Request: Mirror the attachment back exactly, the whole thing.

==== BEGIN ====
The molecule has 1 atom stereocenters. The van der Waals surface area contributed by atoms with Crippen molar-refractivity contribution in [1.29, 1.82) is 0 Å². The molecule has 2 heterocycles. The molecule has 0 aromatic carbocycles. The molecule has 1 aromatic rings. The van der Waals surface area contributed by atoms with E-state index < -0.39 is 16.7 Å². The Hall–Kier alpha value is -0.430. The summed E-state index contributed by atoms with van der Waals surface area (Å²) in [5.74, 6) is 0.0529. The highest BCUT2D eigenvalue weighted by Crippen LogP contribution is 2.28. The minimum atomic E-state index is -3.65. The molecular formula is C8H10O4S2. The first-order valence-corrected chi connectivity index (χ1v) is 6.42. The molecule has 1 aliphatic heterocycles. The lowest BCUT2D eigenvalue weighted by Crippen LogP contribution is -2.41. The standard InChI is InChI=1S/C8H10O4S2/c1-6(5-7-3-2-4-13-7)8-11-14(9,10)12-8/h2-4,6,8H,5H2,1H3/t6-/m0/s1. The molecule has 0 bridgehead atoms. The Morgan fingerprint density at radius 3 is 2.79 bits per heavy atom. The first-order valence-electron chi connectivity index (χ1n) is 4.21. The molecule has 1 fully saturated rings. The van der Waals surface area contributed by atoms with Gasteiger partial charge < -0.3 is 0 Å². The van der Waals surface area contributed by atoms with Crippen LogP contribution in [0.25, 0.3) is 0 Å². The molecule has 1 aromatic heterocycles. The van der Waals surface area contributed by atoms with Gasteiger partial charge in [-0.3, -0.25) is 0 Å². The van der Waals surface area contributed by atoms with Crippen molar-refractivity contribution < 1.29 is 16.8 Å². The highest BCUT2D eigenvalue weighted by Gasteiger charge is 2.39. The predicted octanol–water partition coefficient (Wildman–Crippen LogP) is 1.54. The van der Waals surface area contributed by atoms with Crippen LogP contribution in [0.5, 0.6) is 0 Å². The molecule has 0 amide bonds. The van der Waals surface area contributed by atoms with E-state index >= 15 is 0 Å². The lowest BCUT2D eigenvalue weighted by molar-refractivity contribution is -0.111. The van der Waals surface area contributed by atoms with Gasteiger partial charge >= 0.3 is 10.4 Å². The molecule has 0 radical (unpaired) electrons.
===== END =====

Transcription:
The molecule has 1 atom stereocenters. The van der Waals surface area contributed by atoms with Crippen molar-refractivity contribution in [1.29, 1.82) is 0 Å². The molecule has 2 heterocycles. The molecule has 0 aromatic carbocycles. The molecule has 1 aromatic rings. The van der Waals surface area contributed by atoms with E-state index < -0.39 is 16.7 Å². The Hall–Kier alpha value is -0.430. The summed E-state index contributed by atoms with van der Waals surface area (Å²) in [5.74, 6) is 0.0529. The highest BCUT2D eigenvalue weighted by Crippen LogP contribution is 2.28. The minimum atomic E-state index is -3.65. The molecular formula is C8H10O4S2. The first-order valence-corrected chi connectivity index (χ1v) is 6.42. The molecule has 1 aliphatic heterocycles. The lowest BCUT2D eigenvalue weighted by Crippen LogP contribution is -2.41. The standard InChI is InChI=1S/C8H10O4S2/c1-6(5-7-3-2-4-13-7)8-11-14(9,10)12-8/h2-4,6,8H,5H2,1H3/t6-/m0/s1. The molecule has 0 bridgehead atoms. The Morgan fingerprint density at radius 3 is 2.79 bits per heavy atom. The first-order valence-electron chi connectivity index (χ1n) is 4.21. The molecule has 1 fully saturated rings. The van der Waals surface area contributed by atoms with Gasteiger partial charge < -0.3 is 0 Å². The van der Waals surface area contributed by atoms with Crippen LogP contribution in [0.25, 0.3) is 0 Å². The molecule has 1 aromatic heterocycles. The van der Waals surface area contributed by atoms with Gasteiger partial charge in [-0.3, -0.25) is 0 Å². The van der Waals surface area contributed by atoms with Crippen molar-refractivity contribution < 1.29 is 16.8 Å². The highest BCUT2D eigenvalue weighted by Gasteiger charge is 2.39. The predicted octanol–water partition coefficient (Wildman–Crippen LogP) is 1.54. The van der Waals surface area contributed by atoms with Crippen LogP contribution in [0.5, 0.6) is 0 Å². The molecule has 0 amide bonds. The van der Waals surface area contributed by atoms with E-state index >= 15 is 0 Å². The lowest BCUT2D eigenvalue weighted by molar-refractivity contribution is -0.111. The van der Waals surface area contributed by atoms with Gasteiger partial charge >= 0.3 is 10.4 Å². The molecule has 0 radical (unpaired) electrons.